It was a dream shared by Dean Kamen, a modern-day inventing wizard – often-called “the Edison of his time” – who’d concocted the very same FIRST Robotics Competition that had lured the kids at Dos Pueblos.  Kamen had created FIRST (For Inspiration and Recognition of Science and Technology) nearly twenty years prior.  And now, with a participant alumni base approaching a million strong, he felt that awareness was about to hit critical mass. 
But before the Dos Pueblos D’Penguineers could do their part in bringing a new cool to America, they’d have to vanquish an intimidating lineup of “super-teams”– high-school technology goliaths that hailed from engineering hot spots such as Silicon Valley, Massachusetts’ Route 128 technology corridor, and Michigan’s auto-design belt.  Some of these teams were so good that winning wasn’t just hoped for every year, it was expected.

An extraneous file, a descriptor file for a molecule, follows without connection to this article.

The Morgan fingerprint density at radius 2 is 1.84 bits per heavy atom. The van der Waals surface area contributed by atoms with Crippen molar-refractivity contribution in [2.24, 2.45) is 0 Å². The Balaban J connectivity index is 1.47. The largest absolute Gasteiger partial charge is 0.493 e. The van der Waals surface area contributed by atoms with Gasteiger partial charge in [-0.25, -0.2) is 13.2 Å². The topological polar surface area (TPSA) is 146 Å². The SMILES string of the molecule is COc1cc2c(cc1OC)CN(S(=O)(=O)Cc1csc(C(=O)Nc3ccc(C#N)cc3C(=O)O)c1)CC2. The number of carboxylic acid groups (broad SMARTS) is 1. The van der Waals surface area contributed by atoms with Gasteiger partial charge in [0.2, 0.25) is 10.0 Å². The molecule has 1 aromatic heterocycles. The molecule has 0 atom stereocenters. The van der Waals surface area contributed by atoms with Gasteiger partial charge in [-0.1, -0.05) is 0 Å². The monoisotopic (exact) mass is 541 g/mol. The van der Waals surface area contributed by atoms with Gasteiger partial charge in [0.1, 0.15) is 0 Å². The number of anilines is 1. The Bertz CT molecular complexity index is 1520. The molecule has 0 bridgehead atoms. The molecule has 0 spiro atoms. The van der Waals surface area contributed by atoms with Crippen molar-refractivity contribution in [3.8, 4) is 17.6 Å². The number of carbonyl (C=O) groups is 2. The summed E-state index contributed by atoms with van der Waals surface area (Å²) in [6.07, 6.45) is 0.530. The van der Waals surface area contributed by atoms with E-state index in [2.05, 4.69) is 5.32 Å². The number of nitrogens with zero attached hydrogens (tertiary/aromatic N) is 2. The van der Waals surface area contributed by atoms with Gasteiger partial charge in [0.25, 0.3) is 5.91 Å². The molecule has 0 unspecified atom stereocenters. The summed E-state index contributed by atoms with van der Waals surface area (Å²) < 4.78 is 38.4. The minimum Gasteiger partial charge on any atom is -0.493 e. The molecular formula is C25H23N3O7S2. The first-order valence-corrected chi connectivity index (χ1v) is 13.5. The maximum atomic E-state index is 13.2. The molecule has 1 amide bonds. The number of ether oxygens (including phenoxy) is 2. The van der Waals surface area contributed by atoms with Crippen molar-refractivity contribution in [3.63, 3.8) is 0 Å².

In The New Cool, Neal Bascomb manages to make even those who know little about – or are vaguely suspicious of – technology care passionately about a team of kids questing after a different kind of glory.  In these kids’ heartaches and headaches – and yes, high-five triumphs -- we glimpse the path not just to a new way of educating our youth but of honoring the crucial skills a society needs to prosper.  A new cool.

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Editorial Reviews

Publishers Weekly